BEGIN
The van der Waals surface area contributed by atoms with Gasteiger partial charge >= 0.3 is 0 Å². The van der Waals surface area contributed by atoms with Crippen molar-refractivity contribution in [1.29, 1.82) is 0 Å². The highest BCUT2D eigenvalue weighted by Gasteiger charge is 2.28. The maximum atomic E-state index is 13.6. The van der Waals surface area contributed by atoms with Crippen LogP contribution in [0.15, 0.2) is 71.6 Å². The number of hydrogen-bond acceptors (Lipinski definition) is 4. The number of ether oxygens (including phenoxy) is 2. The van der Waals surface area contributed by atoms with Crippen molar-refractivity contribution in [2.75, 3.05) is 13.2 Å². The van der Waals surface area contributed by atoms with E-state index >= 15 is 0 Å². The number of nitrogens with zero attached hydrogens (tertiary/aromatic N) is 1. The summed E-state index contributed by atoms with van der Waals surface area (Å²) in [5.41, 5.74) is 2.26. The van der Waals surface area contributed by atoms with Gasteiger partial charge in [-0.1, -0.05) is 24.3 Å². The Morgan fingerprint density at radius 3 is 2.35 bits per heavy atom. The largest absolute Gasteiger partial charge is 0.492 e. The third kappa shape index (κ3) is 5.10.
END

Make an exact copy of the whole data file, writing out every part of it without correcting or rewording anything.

The van der Waals surface area contributed by atoms with Gasteiger partial charge >= 0.3 is 0 Å². The van der Waals surface area contributed by atoms with Crippen molar-refractivity contribution in [1.29, 1.82) is 0 Å². The highest BCUT2D eigenvalue weighted by Gasteiger charge is 2.28. The maximum atomic E-state index is 13.6. The van der Waals surface area contributed by atoms with Crippen LogP contribution in [0.15, 0.2) is 71.6 Å². The number of hydrogen-bond acceptors (Lipinski definition) is 4. The number of ether oxygens (including phenoxy) is 2. The van der Waals surface area contributed by atoms with Crippen molar-refractivity contribution in [2.75, 3.05) is 13.2 Å². The van der Waals surface area contributed by atoms with E-state index >= 15 is 0 Å². The number of nitrogens with zero attached hydrogens (tertiary/aromatic N) is 1. The summed E-state index contributed by atoms with van der Waals surface area (Å²) in [5.41, 5.74) is 2.26. The van der Waals surface area contributed by atoms with Gasteiger partial charge in [-0.1, -0.05) is 24.3 Å². The Morgan fingerprint density at radius 3 is 2.35 bits per heavy atom. The largest absolute Gasteiger partial charge is 0.492 e. The third kappa shape index (κ3) is 5.10.